The first part of this story is familiar: Back in 2007, King County (along with the rest of the country) made some investments that didn't work out. It bet around $100 million on Rhinebridge and Cheyne Finance LLC, two of the many "investment vehicles" that were part of the big-bank game that triggered the Great Recession. The county caught flak for those bets in the Seattle Times and elsewhere, even though those investments were appropriately conservative for a public investment pool—short-term speculations (six months) that had earned the highest ratings from Moody's and Standard and Poor's.

Here's the unusual part: The county, along with 14 other plaintiffs, including Abu Dhabi Commercial Bank, sued the ratings agencies—as well as Morgan Stanley and IKB Deutsche Industriebank—for fraud and won a settlement in the spring. The terms of the settlement remain secret (as part of the deal), but the case might set a precedent for other municipalities that trusted banks and ratings agencies and now feel like they got swindled.

"This is certainly a major crack in their legal armor," says San Francisco attorney Dan Drosman, whose firm represented King County. "Some rulings we obtained in our case were seminal."

For example: S&P and other agencies have claimed in past legal proceedings that their ratings are merely "opinion" and protected by the First Amendment, so they're not liable for bad advice. ("Advice" is the nice word for it, since the lawsuit alleged that the county and the rest of the plaintiffs had been intentionally tricked.) That argument didn't fly in this case. US District Court judge Shira A. Scheindlin found there are opinions and there are opinions. Giving investments the highest stamp of approval and claiming that those ratings (on which billions of public dollars depend) are based on rigorous data analysis is substantially different, in Drosman's words, "than saying Chinese food is better than Indian food."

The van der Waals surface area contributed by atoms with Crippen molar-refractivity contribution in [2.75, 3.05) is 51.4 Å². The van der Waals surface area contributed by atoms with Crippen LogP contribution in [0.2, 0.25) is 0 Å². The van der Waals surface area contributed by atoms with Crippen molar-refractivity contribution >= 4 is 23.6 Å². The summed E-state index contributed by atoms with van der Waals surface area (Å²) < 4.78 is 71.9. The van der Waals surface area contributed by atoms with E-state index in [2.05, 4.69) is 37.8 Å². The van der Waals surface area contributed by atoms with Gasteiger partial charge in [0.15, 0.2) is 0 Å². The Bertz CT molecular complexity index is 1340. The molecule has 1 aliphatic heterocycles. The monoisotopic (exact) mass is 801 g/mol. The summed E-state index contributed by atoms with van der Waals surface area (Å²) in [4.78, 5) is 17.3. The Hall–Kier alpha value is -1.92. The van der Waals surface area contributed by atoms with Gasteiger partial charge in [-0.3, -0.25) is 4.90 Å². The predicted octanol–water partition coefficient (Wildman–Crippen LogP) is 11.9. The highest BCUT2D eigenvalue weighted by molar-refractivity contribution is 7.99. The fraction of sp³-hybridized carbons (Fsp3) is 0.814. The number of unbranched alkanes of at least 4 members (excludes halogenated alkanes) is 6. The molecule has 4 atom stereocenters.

"These agencies lied to the public," says King County executive Dow Constantine. "I was resolved to do everything in our power to fight for recovery of funds."

The ratings agencies, according to Drosman, "fought us hard and were very reluctant to settle." While strict denial of fraud or any other wrongdoing was also part of the settlement, Drosman guesses the agencies decided to keep the case out of trial because, he claims, "we have very damning evidence." Journalists from the Wall Street Journal and other media outlets were already jockeying for seats in the courtroom, he says, and the agencies and banks wanted to avoid a "day-by-day, blow-by-blow recitation" of the proceedings.

"This was David against Goliath," Constantine says. "We knew we were going up against the credit ratings agencies and the rest of Wall Street... this time, David won." recommended